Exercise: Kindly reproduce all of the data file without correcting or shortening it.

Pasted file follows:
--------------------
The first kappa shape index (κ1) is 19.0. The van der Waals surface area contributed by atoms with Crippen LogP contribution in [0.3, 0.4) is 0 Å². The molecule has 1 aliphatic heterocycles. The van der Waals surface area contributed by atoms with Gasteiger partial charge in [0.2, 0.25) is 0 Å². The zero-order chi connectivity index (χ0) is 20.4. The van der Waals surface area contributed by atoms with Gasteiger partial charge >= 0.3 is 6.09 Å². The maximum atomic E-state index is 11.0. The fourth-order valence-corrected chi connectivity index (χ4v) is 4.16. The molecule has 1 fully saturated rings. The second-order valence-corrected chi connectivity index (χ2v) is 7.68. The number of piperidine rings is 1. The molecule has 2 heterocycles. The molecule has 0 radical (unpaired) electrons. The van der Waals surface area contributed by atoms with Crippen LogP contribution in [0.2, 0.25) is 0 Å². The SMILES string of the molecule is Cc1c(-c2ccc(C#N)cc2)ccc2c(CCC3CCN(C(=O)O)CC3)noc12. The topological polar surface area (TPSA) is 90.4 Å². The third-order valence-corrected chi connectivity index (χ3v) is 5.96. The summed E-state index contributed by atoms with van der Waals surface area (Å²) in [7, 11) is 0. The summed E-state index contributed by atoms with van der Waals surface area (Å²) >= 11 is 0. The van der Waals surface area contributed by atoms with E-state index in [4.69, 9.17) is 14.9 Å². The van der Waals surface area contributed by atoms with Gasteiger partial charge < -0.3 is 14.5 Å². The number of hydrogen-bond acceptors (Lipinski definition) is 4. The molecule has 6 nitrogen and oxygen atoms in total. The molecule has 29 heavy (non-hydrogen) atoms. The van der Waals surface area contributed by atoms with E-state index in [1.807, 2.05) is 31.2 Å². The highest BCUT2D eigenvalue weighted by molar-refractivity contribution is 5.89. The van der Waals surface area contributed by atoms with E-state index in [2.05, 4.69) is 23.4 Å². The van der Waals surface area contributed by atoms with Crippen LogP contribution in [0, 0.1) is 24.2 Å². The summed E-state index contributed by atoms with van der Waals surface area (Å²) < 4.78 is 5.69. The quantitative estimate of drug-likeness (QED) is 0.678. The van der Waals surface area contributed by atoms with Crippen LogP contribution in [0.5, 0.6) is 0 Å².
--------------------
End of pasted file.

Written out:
The first kappa shape index (κ1) is 19.0. The van der Waals surface area contributed by atoms with Crippen LogP contribution in [0.3, 0.4) is 0 Å². The molecule has 1 aliphatic heterocycles. The van der Waals surface area contributed by atoms with Gasteiger partial charge in [0.2, 0.25) is 0 Å². The zero-order chi connectivity index (χ0) is 20.4. The van der Waals surface area contributed by atoms with Gasteiger partial charge >= 0.3 is 6.09 Å². The maximum atomic E-state index is 11.0. The fourth-order valence-corrected chi connectivity index (χ4v) is 4.16. The molecule has 1 fully saturated rings. The second-order valence-corrected chi connectivity index (χ2v) is 7.68. The number of piperidine rings is 1. The molecule has 2 heterocycles. The molecule has 0 radical (unpaired) electrons. The van der Waals surface area contributed by atoms with Crippen LogP contribution in [0.2, 0.25) is 0 Å². The SMILES string of the molecule is Cc1c(-c2ccc(C#N)cc2)ccc2c(CCC3CCN(C(=O)O)CC3)noc12. The topological polar surface area (TPSA) is 90.4 Å². The third-order valence-corrected chi connectivity index (χ3v) is 5.96. The summed E-state index contributed by atoms with van der Waals surface area (Å²) in [7, 11) is 0. The summed E-state index contributed by atoms with van der Waals surface area (Å²) >= 11 is 0. The van der Waals surface area contributed by atoms with E-state index in [4.69, 9.17) is 14.9 Å². The van der Waals surface area contributed by atoms with Gasteiger partial charge < -0.3 is 14.5 Å². The number of hydrogen-bond acceptors (Lipinski definition) is 4. The molecule has 6 nitrogen and oxygen atoms in total. The molecule has 29 heavy (non-hydrogen) atoms. The van der Waals surface area contributed by atoms with E-state index in [1.807, 2.05) is 31.2 Å². The highest BCUT2D eigenvalue weighted by molar-refractivity contribution is 5.89. The van der Waals surface area contributed by atoms with E-state index in [2.05, 4.69) is 23.4 Å². The van der Waals surface area contributed by atoms with Crippen LogP contribution in [0, 0.1) is 24.2 Å². The summed E-state index contributed by atoms with van der Waals surface area (Å²) < 4.78 is 5.69. The quantitative estimate of drug-likeness (QED) is 0.678. The van der Waals surface area contributed by atoms with Crippen LogP contribution in [0.5, 0.6) is 0 Å².